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Thursday, July 20

Is Photography Becoming Illegal?

From today's LA Times:
... Someone takes a picture, or tries to, of a public space, in a public place. Muscle appears. Sometimes badges are flashed. Vague laws are vaguely invoked.

A man taking pictures of a symmetrical array of school buses gets a visit from Homeland Security. A shutterbug shooting 16-millimeter film of the scenery outside the train window is questioned, and the film is confiscated. A history student taking photos of the New York state Capitol for her class project finds the police at her door. Another student in Seattle, photographing a popular tourist sight, is corralled by men declaring themselves to be "homeland security." A Texas railroad buff takes pictures of trains and gets grilled for five hours by the FBI and the cops.

To the absurdities of overreaching "no-fly" lists that keep infants off airplanes, add this one: photographers, amateur and professional, being menaced for taking pictures of public sights in plain sight.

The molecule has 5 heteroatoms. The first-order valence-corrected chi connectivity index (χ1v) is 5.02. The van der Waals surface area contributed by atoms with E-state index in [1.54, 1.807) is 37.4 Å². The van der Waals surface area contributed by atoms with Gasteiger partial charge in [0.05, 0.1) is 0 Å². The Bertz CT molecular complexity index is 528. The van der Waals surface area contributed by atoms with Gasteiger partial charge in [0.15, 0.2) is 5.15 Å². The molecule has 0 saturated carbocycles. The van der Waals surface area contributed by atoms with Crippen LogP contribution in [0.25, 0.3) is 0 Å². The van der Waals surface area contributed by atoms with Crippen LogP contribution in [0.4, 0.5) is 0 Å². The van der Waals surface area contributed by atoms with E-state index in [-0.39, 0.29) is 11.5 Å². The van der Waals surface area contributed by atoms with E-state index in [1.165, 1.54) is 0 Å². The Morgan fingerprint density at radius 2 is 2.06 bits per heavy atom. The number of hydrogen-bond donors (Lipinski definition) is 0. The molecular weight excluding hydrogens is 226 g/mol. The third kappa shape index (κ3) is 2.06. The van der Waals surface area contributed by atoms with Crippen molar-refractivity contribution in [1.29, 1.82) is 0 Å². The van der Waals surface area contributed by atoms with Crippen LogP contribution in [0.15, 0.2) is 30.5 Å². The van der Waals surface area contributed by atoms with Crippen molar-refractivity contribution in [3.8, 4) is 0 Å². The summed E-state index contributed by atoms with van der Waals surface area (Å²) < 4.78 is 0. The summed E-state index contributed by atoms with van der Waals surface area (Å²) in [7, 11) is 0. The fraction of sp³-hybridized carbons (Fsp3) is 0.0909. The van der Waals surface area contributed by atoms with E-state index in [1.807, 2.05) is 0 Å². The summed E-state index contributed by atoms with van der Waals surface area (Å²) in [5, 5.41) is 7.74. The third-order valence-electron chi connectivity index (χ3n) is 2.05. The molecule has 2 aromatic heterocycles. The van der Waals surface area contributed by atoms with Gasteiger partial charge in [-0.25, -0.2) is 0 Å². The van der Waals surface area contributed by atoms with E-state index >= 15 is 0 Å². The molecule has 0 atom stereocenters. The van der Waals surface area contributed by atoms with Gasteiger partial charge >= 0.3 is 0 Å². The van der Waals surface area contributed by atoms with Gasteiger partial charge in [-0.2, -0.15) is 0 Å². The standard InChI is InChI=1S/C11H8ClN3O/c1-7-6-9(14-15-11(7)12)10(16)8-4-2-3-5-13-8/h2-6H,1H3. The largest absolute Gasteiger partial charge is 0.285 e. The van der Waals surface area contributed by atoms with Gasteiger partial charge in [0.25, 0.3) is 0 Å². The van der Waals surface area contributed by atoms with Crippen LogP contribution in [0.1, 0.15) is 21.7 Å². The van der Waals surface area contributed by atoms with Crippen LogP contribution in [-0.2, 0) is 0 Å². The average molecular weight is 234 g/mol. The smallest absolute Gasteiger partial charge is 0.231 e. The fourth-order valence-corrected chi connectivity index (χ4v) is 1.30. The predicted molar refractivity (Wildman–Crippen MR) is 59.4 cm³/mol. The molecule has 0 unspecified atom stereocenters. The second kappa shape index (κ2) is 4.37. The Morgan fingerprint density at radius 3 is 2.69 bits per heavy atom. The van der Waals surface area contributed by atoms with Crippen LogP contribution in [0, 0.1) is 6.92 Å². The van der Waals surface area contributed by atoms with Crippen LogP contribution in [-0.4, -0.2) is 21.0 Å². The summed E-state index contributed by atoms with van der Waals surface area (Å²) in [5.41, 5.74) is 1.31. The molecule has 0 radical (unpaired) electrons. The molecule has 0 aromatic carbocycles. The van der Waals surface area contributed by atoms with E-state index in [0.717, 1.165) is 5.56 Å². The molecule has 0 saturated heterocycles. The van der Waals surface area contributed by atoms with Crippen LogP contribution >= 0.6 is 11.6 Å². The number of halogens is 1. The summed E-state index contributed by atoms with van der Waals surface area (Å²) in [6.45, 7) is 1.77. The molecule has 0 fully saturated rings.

In the online photo magazine Vivid Light Photography, Jim McGee writes about photographer-cop encounters and "wild tales about 'made-up' laws that cops pull out of the air to justify their actions. Is photography becoming illegal in the United States?"
The US motto should be, "9/11 changed everything". I would say that the terrorists won in this respect. They "hated us for our freedoms" so the government is taking them away.

I guess I've been lucky in that I haven't had a visit from DHS yet. Since 9/11, I've been chased by security guards at abandoned insane asylums while shooting musicians (and ghosts) and caused a scene with cops at a quiet train station while taking pictures of a musician who wanted to look forlorn for his website. I took some pics in a subway for another artist. I took pictures of "Do Not Take Pictures" signs and pictures of "Department of Homeland Security" signs in and around the NYC area. I held my camera over the fence at Ground Zero shortly after the tragedy. I took 1200 pictures in Arizona, 600 pictures of the Wall Street area and 300 pictures in one day at Coney Island. I also like to take pictures of space through my telescope. I'm a sometimes professional photographer/videographer for private citizens who want cool backgrounds in their pictures, but I'm mostly a happy shutterbug and I'm wondering when the shit will hit the fan. Oh you'll hear about it if it does.

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